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Risk of COVID-19 exposure is ‘virtually nonexistent’ on airlines when people wear masks, study shows

United Airlines and Department of Defense worked together on a study to examine COVID-19 exposure.

File - A United Airlines Express jet takes off from Pittsburgh International Airport, Wednesday, Feb. 22, 2017.
File - A United Airlines Express jet takes off from Pittsburgh International Airport, Wednesday, Feb. 22, 2017.
Gene J. Puskar, Associated Press

United Airlines and the Department of Defense recently worked together on a new study that found the risk of COVID-19 is “virtually nonexistent.”

  • The study found a 0.003% chance particles from one’s breathing space can enter the air.

What’s going on?

United Airlines and the DOD worked together on a new study that ran 300 tests in six months on mannequins on United planes, according to ABC News.

  • The mannequin had an aerosol generator that allowed researchers to reproduce the experience of breathing and coughing.
  • The researchers reviewed what would happened if the mannequin wore its mask or took it off, ABC News reports.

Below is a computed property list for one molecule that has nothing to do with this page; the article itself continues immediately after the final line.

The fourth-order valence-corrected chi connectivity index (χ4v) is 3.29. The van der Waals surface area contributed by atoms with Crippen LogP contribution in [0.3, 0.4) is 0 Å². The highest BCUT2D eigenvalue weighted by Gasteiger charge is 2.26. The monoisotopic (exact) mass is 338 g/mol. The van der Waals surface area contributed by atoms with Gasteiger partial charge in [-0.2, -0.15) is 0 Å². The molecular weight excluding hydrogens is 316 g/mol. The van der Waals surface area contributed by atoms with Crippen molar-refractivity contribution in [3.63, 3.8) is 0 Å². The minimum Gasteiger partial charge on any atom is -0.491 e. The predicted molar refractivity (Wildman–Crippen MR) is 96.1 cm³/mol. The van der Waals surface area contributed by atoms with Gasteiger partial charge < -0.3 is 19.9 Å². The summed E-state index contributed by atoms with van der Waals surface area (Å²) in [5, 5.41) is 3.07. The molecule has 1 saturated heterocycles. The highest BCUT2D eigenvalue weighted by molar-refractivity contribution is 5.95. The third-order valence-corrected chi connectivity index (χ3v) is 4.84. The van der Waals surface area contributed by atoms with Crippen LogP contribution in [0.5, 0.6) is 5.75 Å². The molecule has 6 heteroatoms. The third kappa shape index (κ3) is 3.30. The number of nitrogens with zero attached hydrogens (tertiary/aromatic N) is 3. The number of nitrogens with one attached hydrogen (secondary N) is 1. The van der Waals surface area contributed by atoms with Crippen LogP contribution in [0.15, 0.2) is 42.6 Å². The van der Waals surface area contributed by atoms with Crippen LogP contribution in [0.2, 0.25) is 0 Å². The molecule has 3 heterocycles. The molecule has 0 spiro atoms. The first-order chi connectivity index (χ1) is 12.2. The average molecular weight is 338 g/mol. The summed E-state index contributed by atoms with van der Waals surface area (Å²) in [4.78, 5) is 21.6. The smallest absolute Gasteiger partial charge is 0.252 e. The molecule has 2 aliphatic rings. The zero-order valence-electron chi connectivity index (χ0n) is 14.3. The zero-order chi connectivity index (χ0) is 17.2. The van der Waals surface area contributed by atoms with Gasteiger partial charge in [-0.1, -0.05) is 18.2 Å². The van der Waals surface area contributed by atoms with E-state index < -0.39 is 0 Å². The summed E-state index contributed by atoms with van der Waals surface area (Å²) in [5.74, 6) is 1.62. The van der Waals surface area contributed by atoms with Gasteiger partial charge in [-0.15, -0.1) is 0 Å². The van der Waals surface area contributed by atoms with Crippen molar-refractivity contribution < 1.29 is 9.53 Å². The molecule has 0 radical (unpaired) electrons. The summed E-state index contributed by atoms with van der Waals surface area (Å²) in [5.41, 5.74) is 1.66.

• The study assumed the flight was full. The plane added sensors to duplicate the idea of multiple people on the flight.
  • The US Transportation Command, the Defense Advanced Research Project Agency (DARPA) and the Air Mobility Command used Boeing 777-200 and 767-300 aircraft for the study, according to CNN.


United Airlines Chief Communication Officer Josh Earnest told ABC News the study found positive results:

  • “99.99% of those particles left the interior of the aircraft within six minutes. It indicates that being on board an aircraft is the safest indoor public space, because of the unique configuration inside an aircraft that includes aggressive ventilation, lots of airflow.”

Consider this:

The researchers said the study assumed that mask wearing was continuous and few personnel were infected with COVID-19, according to CNN.

  • ”Contamination of surfaces via nonaerosol routes (large droplets or fecal contamination) is more likely in lavatories and other common areas and is not tested here,” researchers said. “These alternative routes of exposure are more challenging to predict because of uncertainty in human behavior.”

The study did not account for activity in the airport, at the gates and in restrooms. The researchers did not account for erratic human behavior, according to CNN.

  • “Testing did not include substantial movement throughout the plane or in the airport, lounge or jetway, where air change rates and human interactions will vary,” the researchers added.
  • “Similarly, the mannequin remained facing forward, uncertainty in human behavior with conversations and behavior may change the risk and directionality in the closest seats to an index patient, especially for large droplets.”